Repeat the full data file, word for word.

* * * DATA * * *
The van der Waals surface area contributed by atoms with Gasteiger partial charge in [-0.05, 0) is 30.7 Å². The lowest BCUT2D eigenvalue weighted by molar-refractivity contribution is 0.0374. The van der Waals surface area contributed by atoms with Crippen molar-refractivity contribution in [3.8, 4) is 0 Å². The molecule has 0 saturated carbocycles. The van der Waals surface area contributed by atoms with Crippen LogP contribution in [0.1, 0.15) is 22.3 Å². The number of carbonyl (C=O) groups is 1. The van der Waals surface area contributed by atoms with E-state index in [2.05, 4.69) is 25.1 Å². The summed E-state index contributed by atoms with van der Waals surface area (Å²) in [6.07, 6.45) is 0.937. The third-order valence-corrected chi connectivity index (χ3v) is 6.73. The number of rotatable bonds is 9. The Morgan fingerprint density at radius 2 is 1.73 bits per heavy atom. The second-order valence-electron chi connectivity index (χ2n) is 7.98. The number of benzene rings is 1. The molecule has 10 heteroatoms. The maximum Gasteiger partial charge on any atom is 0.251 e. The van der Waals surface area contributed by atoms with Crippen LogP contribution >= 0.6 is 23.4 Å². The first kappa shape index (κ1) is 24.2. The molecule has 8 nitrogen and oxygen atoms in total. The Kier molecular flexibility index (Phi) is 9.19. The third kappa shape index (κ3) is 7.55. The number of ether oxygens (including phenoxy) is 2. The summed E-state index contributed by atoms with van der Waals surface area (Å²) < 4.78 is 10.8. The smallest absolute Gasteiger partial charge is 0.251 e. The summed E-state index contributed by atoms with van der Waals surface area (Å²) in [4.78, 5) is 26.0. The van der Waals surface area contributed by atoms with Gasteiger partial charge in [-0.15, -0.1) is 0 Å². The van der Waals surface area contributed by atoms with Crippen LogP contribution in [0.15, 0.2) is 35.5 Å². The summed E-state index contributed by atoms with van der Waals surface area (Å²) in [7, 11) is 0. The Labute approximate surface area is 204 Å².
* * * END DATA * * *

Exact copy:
The van der Waals surface area contributed by atoms with Gasteiger partial charge in [-0.05, 0) is 30.7 Å². The lowest BCUT2D eigenvalue weighted by molar-refractivity contribution is 0.0374. The van der Waals surface area contributed by atoms with Crippen molar-refractivity contribution in [3.8, 4) is 0 Å². The molecule has 0 saturated carbocycles. The van der Waals surface area contributed by atoms with Crippen LogP contribution in [0.1, 0.15) is 22.3 Å². The number of carbonyl (C=O) groups is 1. The van der Waals surface area contributed by atoms with E-state index in [2.05, 4.69) is 25.1 Å². The summed E-state index contributed by atoms with van der Waals surface area (Å²) in [6.07, 6.45) is 0.937. The third-order valence-corrected chi connectivity index (χ3v) is 6.73. The number of rotatable bonds is 9. The Morgan fingerprint density at radius 2 is 1.73 bits per heavy atom. The second-order valence-electron chi connectivity index (χ2n) is 7.98. The number of benzene rings is 1. The molecule has 10 heteroatoms. The maximum Gasteiger partial charge on any atom is 0.251 e. The van der Waals surface area contributed by atoms with Crippen LogP contribution >= 0.6 is 23.4 Å². The first kappa shape index (κ1) is 24.2. The molecule has 8 nitrogen and oxygen atoms in total. The Kier molecular flexibility index (Phi) is 9.19. The third kappa shape index (κ3) is 7.55. The number of ether oxygens (including phenoxy) is 2. The summed E-state index contributed by atoms with van der Waals surface area (Å²) < 4.78 is 10.8. The smallest absolute Gasteiger partial charge is 0.251 e. The summed E-state index contributed by atoms with van der Waals surface area (Å²) in [4.78, 5) is 26.0. The van der Waals surface area contributed by atoms with Gasteiger partial charge in [-0.15, -0.1) is 0 Å². The van der Waals surface area contributed by atoms with Crippen LogP contribution in [0.15, 0.2) is 35.5 Å². The summed E-state index contributed by atoms with van der Waals surface area (Å²) in [7, 11) is 0. The Labute approximate surface area is 204 Å².